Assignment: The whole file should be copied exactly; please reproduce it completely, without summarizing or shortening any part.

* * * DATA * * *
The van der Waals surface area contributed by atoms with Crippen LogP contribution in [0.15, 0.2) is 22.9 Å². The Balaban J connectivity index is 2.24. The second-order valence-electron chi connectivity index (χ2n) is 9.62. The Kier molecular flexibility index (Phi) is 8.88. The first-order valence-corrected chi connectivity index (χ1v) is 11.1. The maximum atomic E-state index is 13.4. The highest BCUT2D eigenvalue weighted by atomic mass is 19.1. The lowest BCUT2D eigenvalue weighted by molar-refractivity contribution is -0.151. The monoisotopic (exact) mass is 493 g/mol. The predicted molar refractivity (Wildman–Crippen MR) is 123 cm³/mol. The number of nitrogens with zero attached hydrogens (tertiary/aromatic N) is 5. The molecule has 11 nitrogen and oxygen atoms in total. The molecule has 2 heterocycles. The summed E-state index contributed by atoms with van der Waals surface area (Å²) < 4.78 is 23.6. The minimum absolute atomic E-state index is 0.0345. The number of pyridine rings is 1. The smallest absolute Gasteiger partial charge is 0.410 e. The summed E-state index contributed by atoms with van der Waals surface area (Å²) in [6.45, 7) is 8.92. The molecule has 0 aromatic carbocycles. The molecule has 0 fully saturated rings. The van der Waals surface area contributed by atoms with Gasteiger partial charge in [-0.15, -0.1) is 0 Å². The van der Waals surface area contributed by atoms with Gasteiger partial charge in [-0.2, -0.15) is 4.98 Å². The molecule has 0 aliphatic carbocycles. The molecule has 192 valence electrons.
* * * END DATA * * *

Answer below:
The van der Waals surface area contributed by atoms with Crippen LogP contribution in [0.15, 0.2) is 22.9 Å². The Balaban J connectivity index is 2.24. The second-order valence-electron chi connectivity index (χ2n) is 9.62. The Kier molecular flexibility index (Phi) is 8.88. The first-order valence-corrected chi connectivity index (χ1v) is 11.1. The maximum atomic E-state index is 13.4. The highest BCUT2D eigenvalue weighted by atomic mass is 19.1. The lowest BCUT2D eigenvalue weighted by molar-refractivity contribution is -0.151. The monoisotopic (exact) mass is 493 g/mol. The predicted molar refractivity (Wildman–Crippen MR) is 123 cm³/mol. The number of nitrogens with zero attached hydrogens (tertiary/aromatic N) is 5. The molecule has 11 nitrogen and oxygen atoms in total. The molecule has 2 heterocycles. The summed E-state index contributed by atoms with van der Waals surface area (Å²) < 4.78 is 23.6. The minimum absolute atomic E-state index is 0.0345. The number of pyridine rings is 1. The smallest absolute Gasteiger partial charge is 0.410 e. The summed E-state index contributed by atoms with van der Waals surface area (Å²) in [6.45, 7) is 8.92. The molecule has 0 aromatic carbocycles. The molecule has 0 fully saturated rings. The van der Waals surface area contributed by atoms with Gasteiger partial charge in [-0.15, -0.1) is 0 Å². The van der Waals surface area contributed by atoms with Gasteiger partial charge in [-0.2, -0.15) is 4.98 Å². The molecule has 0 aliphatic carbocycles. The molecule has 192 valence electrons.